Here we are in December; Christmas is almost upon us and COVID-19 restrictions are becoming a part of our daily life. For a large part of this year many people have been working from home – something that has its benefits and its drawbacks. True it must be nice not to have the hassle of rush hour traffic, or all the expenses that are associated with going to work, petrol, clothing, and lunch out. And of course, less cars on the road are better for the environment. It’s fun for a while to sit at the computer wearing your tracksuit bottoms and eating from your own kitchen, but the downside must be the lack of social contact, the bouncing of ideas back and forth between colleagues. Yes, I can hear you saying, but there’s always Zoom. Without Zoom, FaceTime, WhatsApp and a host of other ways of contacting each other digitally, it’s true that life would indeed be very bleak.


But the downside of working from home is the long hours spent at the computer. I have friends who are working harder and longer than ever before; they don’t have any downtime, especially if they work for a multinational company. Video meetings are not uncommon on a Sunday evening, nor is a working day that stretches long into the night. They are expected to be contactable 24/7.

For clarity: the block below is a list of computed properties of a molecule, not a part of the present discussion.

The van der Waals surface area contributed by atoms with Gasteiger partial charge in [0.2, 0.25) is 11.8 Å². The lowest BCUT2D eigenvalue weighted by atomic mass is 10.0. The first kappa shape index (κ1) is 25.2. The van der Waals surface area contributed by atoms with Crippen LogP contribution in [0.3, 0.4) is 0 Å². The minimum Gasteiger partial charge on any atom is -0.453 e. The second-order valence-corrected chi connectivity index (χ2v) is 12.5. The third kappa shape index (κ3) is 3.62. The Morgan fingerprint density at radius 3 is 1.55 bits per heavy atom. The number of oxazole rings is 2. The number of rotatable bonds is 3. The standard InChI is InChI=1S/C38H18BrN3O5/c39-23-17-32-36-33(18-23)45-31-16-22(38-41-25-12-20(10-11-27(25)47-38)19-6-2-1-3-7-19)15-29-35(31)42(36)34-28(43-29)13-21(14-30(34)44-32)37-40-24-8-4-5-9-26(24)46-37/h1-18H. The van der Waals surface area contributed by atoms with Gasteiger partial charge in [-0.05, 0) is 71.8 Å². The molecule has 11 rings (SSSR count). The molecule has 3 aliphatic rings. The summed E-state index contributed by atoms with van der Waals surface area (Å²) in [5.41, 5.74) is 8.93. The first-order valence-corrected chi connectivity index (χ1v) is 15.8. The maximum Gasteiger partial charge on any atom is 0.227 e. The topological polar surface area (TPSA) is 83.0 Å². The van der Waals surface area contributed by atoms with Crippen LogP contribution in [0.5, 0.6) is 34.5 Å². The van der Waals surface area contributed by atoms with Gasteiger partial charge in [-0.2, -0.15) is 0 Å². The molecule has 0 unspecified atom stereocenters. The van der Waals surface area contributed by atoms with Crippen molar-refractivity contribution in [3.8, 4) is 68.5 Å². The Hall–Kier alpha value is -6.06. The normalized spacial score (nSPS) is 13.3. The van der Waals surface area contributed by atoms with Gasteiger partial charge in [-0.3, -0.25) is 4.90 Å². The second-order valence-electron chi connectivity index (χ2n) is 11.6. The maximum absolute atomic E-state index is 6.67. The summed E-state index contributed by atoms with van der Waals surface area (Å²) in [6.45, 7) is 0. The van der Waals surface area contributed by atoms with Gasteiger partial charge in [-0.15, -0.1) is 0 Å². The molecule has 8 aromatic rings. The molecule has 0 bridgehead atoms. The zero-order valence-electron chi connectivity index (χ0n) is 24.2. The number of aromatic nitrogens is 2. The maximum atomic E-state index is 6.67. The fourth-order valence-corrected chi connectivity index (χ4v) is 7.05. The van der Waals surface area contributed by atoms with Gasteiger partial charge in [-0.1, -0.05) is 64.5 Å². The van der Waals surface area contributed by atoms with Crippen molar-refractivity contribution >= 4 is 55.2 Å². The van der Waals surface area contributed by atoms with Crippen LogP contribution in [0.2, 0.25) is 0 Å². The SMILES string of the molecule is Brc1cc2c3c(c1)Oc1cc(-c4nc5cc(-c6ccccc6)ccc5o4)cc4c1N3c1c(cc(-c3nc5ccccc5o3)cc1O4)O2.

PictureChristmas lights in Málaga 2020

When I first came to Spain, over twenty years ago, I was surprised and pleased by the friendliness of the people. Every person you passed when walking down the street would greet you with a “Buenos días” and a smile or a nod. I soon got into the habit of replying. It was the same if you were in the waiting room of the local doctor, or going into the bank. Your presence was acknowledged in a friendly and positive way. But people’s behaviour has changed.
Now, when I go for my morning walk along the promenade I have to wear a mask, as does everyone else, and it is as if I’m not really there. Nobody speaks, nobody even looks at me. The mask has made me invisible. Occasionally I will pass one of my neighbours and they will stop and speak. And then what a lot better I feel. Before the pandemic, I hadn’t realised just how much those casual greetings could lift your spirits. I hope that when this is over and we all return to normality, that people won’t have forgotten how to greet each other as they used to do.

Happy Christmas to all my readers. Here’s hoping you all get to spend it with the people you love and that 2021 brings us all good health and prosperity.


Joan Fallon is a writer and novelist living in Spain.